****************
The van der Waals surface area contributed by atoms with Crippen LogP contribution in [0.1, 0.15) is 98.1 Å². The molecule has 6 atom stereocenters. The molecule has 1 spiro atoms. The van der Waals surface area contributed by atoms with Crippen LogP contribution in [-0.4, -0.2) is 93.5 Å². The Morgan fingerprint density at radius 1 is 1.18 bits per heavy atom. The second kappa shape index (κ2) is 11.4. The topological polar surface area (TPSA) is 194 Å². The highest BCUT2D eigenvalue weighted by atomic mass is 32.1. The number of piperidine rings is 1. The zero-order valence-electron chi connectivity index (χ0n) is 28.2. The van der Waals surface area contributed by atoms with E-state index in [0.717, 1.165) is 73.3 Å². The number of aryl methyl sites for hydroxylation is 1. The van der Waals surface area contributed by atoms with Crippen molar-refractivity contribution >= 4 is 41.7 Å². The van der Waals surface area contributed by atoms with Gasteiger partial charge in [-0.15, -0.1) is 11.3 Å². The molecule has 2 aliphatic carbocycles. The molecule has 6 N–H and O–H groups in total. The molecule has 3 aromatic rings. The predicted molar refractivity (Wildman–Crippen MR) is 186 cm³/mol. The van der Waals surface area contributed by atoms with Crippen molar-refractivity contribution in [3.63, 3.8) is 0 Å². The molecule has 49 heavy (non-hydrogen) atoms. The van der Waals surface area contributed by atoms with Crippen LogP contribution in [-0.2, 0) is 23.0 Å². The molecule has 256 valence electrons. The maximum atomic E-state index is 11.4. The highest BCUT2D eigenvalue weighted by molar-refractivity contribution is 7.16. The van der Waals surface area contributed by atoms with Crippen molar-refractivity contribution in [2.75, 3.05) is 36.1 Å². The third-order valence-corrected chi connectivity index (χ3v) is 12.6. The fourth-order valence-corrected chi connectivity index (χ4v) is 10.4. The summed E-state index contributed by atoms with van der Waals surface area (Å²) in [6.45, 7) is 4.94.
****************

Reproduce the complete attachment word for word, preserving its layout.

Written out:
The van der Waals surface area contributed by atoms with Crippen LogP contribution in [0.1, 0.15) is 98.1 Å². The molecule has 6 atom stereocenters. The molecule has 1 spiro atoms. The van der Waals surface area contributed by atoms with Crippen LogP contribution in [-0.4, -0.2) is 93.5 Å². The Morgan fingerprint density at radius 1 is 1.18 bits per heavy atom. The second kappa shape index (κ2) is 11.4. The topological polar surface area (TPSA) is 194 Å². The highest BCUT2D eigenvalue weighted by atomic mass is 32.1. The number of piperidine rings is 1. The zero-order valence-electron chi connectivity index (χ0n) is 28.2. The van der Waals surface area contributed by atoms with E-state index in [0.717, 1.165) is 73.3 Å². The number of aryl methyl sites for hydroxylation is 1. The van der Waals surface area contributed by atoms with Crippen molar-refractivity contribution >= 4 is 41.7 Å². The van der Waals surface area contributed by atoms with Gasteiger partial charge in [-0.15, -0.1) is 11.3 Å². The molecule has 2 aliphatic carbocycles. The molecule has 6 N–H and O–H groups in total. The molecule has 3 aromatic rings. The predicted molar refractivity (Wildman–Crippen MR) is 186 cm³/mol. The van der Waals surface area contributed by atoms with Crippen molar-refractivity contribution in [3.63, 3.8) is 0 Å². The molecule has 49 heavy (non-hydrogen) atoms. The van der Waals surface area contributed by atoms with Crippen LogP contribution in [-0.2, 0) is 23.0 Å². The molecule has 256 valence electrons. The maximum atomic E-state index is 11.4. The highest BCUT2D eigenvalue weighted by molar-refractivity contribution is 7.16. The van der Waals surface area contributed by atoms with Crippen molar-refractivity contribution in [2.75, 3.05) is 36.1 Å². The third-order valence-corrected chi connectivity index (χ3v) is 12.6. The fourth-order valence-corrected chi connectivity index (χ4v) is 10.4. The summed E-state index contributed by atoms with van der Waals surface area (Å²) in [6.45, 7) is 4.94.